Yes, thankfully the case of the infamous West Memphis Three finally has a somewhat happy ending. Happy because the three defendants have been released after serving 18 years for a crime they did not commit, but only relatively happy, because they still had to plead guilty to the crime in exchange for their release.
In 1994, the three defendants, Jessie Misskelly, age 17, Jason Baldwin, age 16, and Damien Echols, age 18, were all found guilty of capital murder. Misskelly and Baldwin received life imprisonment, and Echols was sentenced to lethal injection. The charges stemmed from the gruesome killing a year earlier of three eight-year-old boys in West Memphis, Arkansas. The boys were brutally beaten to death, and one victim was severely mutilated with a knife. Rightfully so, the case created an immediate uproar and call for justice in the small Arkansas town.
But not rightfully so, the call for justice translated to a rush to judgment in terms of the investigation and trial. There were countless examples of this throughout the State’s case, but the most damaging was the false confession obtained from Jessie Misskelly. After initially targeting Damien Echols based upon allegations of his involvement in a satanic cult, the best opportunity to procure the case against Echols quickly became obtaining a statement from his “friend” Jessie.
On its face, it was just that, not only a statement, but a full confession. So what was the problem with that? It is hard for most of us to imagine ever confessing to any crime we did not commit, let alone a heinous murder. So how could he admit to such a thing if it were not true? That is the exact reason why statements are so desperately sought by investigators, but fortunately also why a suspect’s right to refrain from giving one is fastened so hard in our Constitution.
So what does a defense attorney do when presented with such damning evidence as a confession? I am sure Jessie Misskelly’s attorney initially thought his case looked pretty bleak. However, he was able to look past the face of the confession and argue that the confession was really false. He presented expert testimony which included a multitude of factors that cast serious doubt upon the statement. The police had offered a reward to Jessie for information about the murder, confronted him with a false positive polygraph result, and lead him through much of the interrogation. In addition, Jessie, despite being only 17, was questioned without a parent, and the interrogation lasted several hours. Unfortunately, much of the expert testimony was barred in trial, but the confession was nonetheless admitted.
False confessions might sound like an oxymoron, but it is actually a phenomenon that has been prevalent throughout the history of our criminal justice system. It has only been brought to light recently through defense attorneys and expert psychologists like those in Misskelly’s case. Even as a defense attorney myself, I have been guilty of the natural rush to judge a client’s confession without fully exploring the surrounding circumstances.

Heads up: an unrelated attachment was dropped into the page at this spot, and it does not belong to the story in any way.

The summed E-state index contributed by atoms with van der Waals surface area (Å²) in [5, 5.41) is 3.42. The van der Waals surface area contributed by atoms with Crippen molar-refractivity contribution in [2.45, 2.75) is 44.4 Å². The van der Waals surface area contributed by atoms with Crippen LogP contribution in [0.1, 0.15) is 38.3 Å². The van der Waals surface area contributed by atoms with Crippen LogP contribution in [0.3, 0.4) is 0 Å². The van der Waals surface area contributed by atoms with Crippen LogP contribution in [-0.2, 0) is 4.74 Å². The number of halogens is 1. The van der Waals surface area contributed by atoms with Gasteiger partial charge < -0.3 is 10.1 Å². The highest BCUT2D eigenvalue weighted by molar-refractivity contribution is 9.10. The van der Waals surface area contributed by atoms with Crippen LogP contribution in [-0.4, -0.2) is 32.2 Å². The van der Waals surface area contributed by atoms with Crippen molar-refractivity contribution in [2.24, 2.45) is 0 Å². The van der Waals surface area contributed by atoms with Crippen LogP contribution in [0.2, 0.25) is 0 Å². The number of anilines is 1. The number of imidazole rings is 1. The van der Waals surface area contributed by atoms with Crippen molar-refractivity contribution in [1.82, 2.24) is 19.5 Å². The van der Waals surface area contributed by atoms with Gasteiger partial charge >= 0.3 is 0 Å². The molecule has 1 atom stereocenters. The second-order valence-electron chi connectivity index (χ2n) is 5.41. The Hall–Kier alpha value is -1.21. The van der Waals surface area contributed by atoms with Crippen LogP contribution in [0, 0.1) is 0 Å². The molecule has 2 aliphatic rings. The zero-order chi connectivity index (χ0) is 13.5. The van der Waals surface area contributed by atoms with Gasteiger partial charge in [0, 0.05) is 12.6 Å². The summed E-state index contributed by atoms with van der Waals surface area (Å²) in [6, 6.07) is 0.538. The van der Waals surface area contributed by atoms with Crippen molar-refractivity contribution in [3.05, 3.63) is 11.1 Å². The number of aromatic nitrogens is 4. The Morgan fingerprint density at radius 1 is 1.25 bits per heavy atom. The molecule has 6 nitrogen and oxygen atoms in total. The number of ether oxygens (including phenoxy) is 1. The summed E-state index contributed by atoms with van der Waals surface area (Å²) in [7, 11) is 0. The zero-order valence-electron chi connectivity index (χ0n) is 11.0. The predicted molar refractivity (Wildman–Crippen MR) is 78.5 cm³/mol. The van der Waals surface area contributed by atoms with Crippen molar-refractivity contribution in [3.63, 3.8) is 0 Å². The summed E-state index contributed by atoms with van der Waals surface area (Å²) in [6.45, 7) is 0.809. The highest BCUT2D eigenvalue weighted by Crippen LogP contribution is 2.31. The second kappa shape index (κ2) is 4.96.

The best example was a client charged with Aggravated Sexual Assault, who faced a likely fifteen (15) year prison sentence and Megan’s Law. He gave a statement which included multiple answers in which he stated that he did not recall doing it, but if the police and victim
said he did, he had no reason to doubt them. Not a direct admission, but as close to a confession as you can get. It was a real struggle initially to come up with an explanation for that kind of statement.
However, once I got past those words and explored not only the rest of statement, but also the surrounding circumstances, the explanation started to appear. First, prior to the statement, the police asked him to take a Voice Stress Analyzer (VSA), and of course, he failed. After doing some research and obtaining an expert, it turned out that the VSA was a much lesser, and not scientifically reliable version of a polygraph. Despite the unreliability, the police confronted him with graphs and charts showing his failure, and they also confronted him with the rest of the “overwhelming” evidence including nonexistent DNA evidence. Combine that with an interrogation that lasted over 3 hours on a day where my client had just finished a 12 hour shift with one meal after only 3 hours of sleep. A psychologist also examined my client and concluded he suffered from depression and low self esteem and had an especially high level of trust for police based on his relationship with policemen in his family. Lastly, I was able to look past my clients supposed admission and determine that the officer actually asked 14 times whether he did it in order to get that answer.
In the end, what started as insurmountable hurdle of a confession became a perfect storm for a false confession. Thankfully the jury saw that and acquitted my client, and the State has finally recognized the same in West Memphis.
For more on the psychology of false confessions, check out the following:
For more details about the West Memphis Three, below is a great summary:
Timothy Farrow, of Dash Farrow, LLP, is an experienced criminal defense attorney and former Prosecutor who handles these offense and crimes, misdemeanors, and traffic offense of all levels. When you need experienced, focused, and responsive legal help, call Dash Farrow, LLP at 856-235-8300 or contact us online. We serve individuals and businesses throughout Burlington and Camden County and all of South Jersey.